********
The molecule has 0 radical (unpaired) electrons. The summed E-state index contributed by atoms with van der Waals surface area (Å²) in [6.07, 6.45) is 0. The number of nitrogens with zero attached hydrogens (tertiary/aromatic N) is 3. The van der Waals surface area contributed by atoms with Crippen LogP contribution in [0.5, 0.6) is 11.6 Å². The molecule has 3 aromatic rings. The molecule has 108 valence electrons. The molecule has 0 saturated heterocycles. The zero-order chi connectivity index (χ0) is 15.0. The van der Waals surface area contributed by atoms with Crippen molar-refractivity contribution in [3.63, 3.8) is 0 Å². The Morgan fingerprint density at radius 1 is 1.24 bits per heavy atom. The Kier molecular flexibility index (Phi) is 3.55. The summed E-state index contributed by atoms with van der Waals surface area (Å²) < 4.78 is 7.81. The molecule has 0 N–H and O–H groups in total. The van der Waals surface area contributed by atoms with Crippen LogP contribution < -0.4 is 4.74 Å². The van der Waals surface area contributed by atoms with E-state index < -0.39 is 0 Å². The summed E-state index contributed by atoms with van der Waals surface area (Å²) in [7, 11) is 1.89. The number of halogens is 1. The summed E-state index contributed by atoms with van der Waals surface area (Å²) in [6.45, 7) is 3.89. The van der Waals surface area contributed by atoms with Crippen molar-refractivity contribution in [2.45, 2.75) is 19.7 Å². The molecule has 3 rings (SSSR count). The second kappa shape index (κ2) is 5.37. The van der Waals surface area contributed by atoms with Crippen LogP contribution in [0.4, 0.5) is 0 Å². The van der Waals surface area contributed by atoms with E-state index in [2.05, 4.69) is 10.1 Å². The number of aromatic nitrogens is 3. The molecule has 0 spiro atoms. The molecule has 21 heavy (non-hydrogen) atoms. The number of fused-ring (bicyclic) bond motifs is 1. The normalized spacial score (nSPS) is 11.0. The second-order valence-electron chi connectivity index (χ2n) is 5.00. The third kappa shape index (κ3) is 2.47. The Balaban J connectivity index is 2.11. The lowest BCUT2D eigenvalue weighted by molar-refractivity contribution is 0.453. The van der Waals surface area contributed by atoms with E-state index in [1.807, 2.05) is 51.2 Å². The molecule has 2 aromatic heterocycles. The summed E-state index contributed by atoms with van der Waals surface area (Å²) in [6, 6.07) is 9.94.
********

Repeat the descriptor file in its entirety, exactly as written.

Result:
The molecule has 0 radical (unpaired) electrons. The summed E-state index contributed by atoms with van der Waals surface area (Å²) in [6.07, 6.45) is 0. The number of nitrogens with zero attached hydrogens (tertiary/aromatic N) is 3. The van der Waals surface area contributed by atoms with Crippen LogP contribution in [0.5, 0.6) is 11.6 Å². The molecule has 3 aromatic rings. The molecule has 108 valence electrons. The molecule has 0 saturated heterocycles. The zero-order chi connectivity index (χ0) is 15.0. The van der Waals surface area contributed by atoms with Crippen molar-refractivity contribution in [3.63, 3.8) is 0 Å². The Morgan fingerprint density at radius 1 is 1.24 bits per heavy atom. The Kier molecular flexibility index (Phi) is 3.55. The summed E-state index contributed by atoms with van der Waals surface area (Å²) < 4.78 is 7.81. The molecule has 0 N–H and O–H groups in total. The van der Waals surface area contributed by atoms with Crippen LogP contribution < -0.4 is 4.74 Å². The van der Waals surface area contributed by atoms with E-state index < -0.39 is 0 Å². The summed E-state index contributed by atoms with van der Waals surface area (Å²) in [7, 11) is 1.89. The number of halogens is 1. The summed E-state index contributed by atoms with van der Waals surface area (Å²) in [6.45, 7) is 3.89. The van der Waals surface area contributed by atoms with Crippen molar-refractivity contribution in [2.45, 2.75) is 19.7 Å². The molecule has 3 rings (SSSR count). The second kappa shape index (κ2) is 5.37. The van der Waals surface area contributed by atoms with Crippen LogP contribution in [0.4, 0.5) is 0 Å². The van der Waals surface area contributed by atoms with E-state index in [2.05, 4.69) is 10.1 Å². The number of aromatic nitrogens is 3. The molecule has 0 spiro atoms. The molecule has 21 heavy (non-hydrogen) atoms. The number of fused-ring (bicyclic) bond motifs is 1. The normalized spacial score (nSPS) is 11.0. The second-order valence-electron chi connectivity index (χ2n) is 5.00. The third kappa shape index (κ3) is 2.47. The Balaban J connectivity index is 2.11. The lowest BCUT2D eigenvalue weighted by molar-refractivity contribution is 0.453. The van der Waals surface area contributed by atoms with E-state index in [1.807, 2.05) is 51.2 Å². The molecule has 2 aromatic heterocycles. The summed E-state index contributed by atoms with van der Waals surface area (Å²) in [6, 6.07) is 9.94.